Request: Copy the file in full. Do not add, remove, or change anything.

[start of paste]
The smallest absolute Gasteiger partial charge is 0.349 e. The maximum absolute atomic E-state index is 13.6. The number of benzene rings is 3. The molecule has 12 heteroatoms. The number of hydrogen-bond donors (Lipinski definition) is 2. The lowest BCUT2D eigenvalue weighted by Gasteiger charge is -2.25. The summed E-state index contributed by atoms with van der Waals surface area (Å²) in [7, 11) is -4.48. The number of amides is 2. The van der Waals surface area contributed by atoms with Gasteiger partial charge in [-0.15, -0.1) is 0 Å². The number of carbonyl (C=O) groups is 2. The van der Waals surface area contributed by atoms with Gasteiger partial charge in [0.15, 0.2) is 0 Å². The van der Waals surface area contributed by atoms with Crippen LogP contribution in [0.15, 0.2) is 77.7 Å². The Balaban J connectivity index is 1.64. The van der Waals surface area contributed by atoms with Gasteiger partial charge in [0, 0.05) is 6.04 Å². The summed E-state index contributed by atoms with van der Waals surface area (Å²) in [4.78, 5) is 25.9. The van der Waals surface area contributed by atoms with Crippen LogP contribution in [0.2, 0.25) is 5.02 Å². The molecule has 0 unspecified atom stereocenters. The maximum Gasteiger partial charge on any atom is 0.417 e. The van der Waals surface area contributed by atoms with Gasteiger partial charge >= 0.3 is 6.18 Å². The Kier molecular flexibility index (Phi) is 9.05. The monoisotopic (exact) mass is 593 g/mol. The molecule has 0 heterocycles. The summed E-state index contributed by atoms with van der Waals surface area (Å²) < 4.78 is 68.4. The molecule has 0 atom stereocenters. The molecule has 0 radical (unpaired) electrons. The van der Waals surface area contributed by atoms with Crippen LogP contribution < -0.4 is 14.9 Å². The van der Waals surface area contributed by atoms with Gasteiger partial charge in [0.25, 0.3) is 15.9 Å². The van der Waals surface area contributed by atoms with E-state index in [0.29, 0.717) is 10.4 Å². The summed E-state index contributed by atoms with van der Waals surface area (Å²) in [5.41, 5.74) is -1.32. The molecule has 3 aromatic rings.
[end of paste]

The smallest absolute Gasteiger partial charge is 0.349 e. The maximum absolute atomic E-state index is 13.6. The number of benzene rings is 3. The molecule has 12 heteroatoms. The number of hydrogen-bond donors (Lipinski definition) is 2. The lowest BCUT2D eigenvalue weighted by Gasteiger charge is -2.25. The summed E-state index contributed by atoms with van der Waals surface area (Å²) in [7, 11) is -4.48. The number of amides is 2. The van der Waals surface area contributed by atoms with Gasteiger partial charge in [-0.15, -0.1) is 0 Å². The number of carbonyl (C=O) groups is 2. The van der Waals surface area contributed by atoms with Gasteiger partial charge in [0.15, 0.2) is 0 Å². The van der Waals surface area contributed by atoms with Crippen LogP contribution in [0.15, 0.2) is 77.7 Å². The Balaban J connectivity index is 1.64. The van der Waals surface area contributed by atoms with Gasteiger partial charge in [0, 0.05) is 6.04 Å². The summed E-state index contributed by atoms with van der Waals surface area (Å²) in [4.78, 5) is 25.9. The van der Waals surface area contributed by atoms with Crippen LogP contribution in [0.2, 0.25) is 5.02 Å². The molecule has 0 unspecified atom stereocenters. The maximum Gasteiger partial charge on any atom is 0.417 e. The van der Waals surface area contributed by atoms with Gasteiger partial charge >= 0.3 is 6.18 Å². The Kier molecular flexibility index (Phi) is 9.05. The monoisotopic (exact) mass is 593 g/mol. The molecule has 0 heterocycles. The summed E-state index contributed by atoms with van der Waals surface area (Å²) < 4.78 is 68.4. The molecule has 0 atom stereocenters. The molecule has 0 radical (unpaired) electrons. The van der Waals surface area contributed by atoms with Crippen LogP contribution < -0.4 is 14.9 Å². The van der Waals surface area contributed by atoms with Gasteiger partial charge in [0.25, 0.3) is 15.9 Å². The van der Waals surface area contributed by atoms with E-state index in [0.29, 0.717) is 10.4 Å². The summed E-state index contributed by atoms with van der Waals surface area (Å²) in [5.41, 5.74) is -1.32. The molecule has 3 aromatic rings.